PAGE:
All brands are entitled to trademark their brand and logo, as long as that mark isn't already in use by another company.
- 7 min read
What is Trademark vs. Logo?
A trademark protects a slogan, phrase, word, company name, logo, or design that identifies a company and/or its goods. A logo is a symbol or design used by a company that may fall under trademark protection laws. Many businesses choose to apply for trademark protection on their logos. When approved, a trademark restricts others from using an exact or similar mark.
In order to qualify for legal protection, a trademark must be unique. Prior to filing an application, the designer or business owner should conduct a thorough search of the existing trademark registration database. I
- 5 min read
What Is an Information Disclosure Statement?
An information disclosure statement (IDS) describes all prior art or related technology claimed in a patent application. It places the burden of disclosure on the inventor or applicant. If an application doesn't have this statement or fails to include key prior art, any issued patent may become invalid or considered fraudulent.
Information Disclosure Statement: What Is It?
Patent applicants have a responsibility to complete an IDS, which references:
- all prior art, or patents
- patent applications, and
- publications related to an invention.
Because inventors are more likely to be aware of existing patents or related technology than a
- 7 min read
What Is an App Patent?
A patent is protection given by the government to prevent others from using something you invented. You can patent an app through the same process that you patent a piece of software. The key to getting an app patented is to focus on the technical processes of the app such as:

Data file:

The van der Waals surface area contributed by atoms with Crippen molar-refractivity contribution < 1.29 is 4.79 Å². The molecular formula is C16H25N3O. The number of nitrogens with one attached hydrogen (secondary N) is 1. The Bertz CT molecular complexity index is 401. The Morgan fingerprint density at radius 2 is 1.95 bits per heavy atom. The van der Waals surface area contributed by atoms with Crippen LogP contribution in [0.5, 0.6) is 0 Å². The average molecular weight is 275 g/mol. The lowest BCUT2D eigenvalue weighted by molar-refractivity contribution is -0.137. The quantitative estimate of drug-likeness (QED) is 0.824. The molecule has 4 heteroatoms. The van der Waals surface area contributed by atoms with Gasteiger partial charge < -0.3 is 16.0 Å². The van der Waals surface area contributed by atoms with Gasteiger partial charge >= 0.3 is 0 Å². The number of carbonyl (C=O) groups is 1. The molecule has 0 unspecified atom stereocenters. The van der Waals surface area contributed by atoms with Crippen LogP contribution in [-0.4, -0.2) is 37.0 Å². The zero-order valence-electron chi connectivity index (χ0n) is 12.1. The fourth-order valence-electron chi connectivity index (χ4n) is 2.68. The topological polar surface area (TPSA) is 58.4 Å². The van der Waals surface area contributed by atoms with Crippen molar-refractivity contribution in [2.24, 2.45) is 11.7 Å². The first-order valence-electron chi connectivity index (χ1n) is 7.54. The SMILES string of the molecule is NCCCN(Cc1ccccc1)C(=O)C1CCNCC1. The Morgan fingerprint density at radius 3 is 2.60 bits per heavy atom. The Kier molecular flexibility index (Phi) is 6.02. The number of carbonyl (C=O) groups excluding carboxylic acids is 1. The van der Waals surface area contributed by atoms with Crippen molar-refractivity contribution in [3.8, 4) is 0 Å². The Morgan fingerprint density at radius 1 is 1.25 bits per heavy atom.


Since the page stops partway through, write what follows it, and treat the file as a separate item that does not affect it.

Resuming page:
- Processes that happen on the mobile device itself
- Processes that happen between the mobile device and the server
- Processes that happen within the server
- Processes that happen between mobile devices, helped by the app
If your app does something in a way it has never been done before, you may have the basis for a patent claim.
Why Is It Important To Patent an App?
While protecting your app may sound good, there are some questions to consider:
- Would a patent add value to your app?
- Given the amount of time and money it takes to patent an app, does it make sense for you?
- 8 min read
What is Trademark vs. Trade Dress?
A trademark offers legal protection for a logo, symbol, phrase, word, name, or design used to show the manufacturer of a product. Trade dress protects all elements used to promote a specific service or product. Examples of trade dress include packaging and the atmosphere or décor within a place of business.
The term "trade dress" comes from a 1992 court ruling and refers to the way a product is "dressed" to go to market. Since then, the term has expanded to include other elements, such as specific themes used in decoration or styling of a business location. The updated definition focuses on the total image instead of the way a product is "dressed up."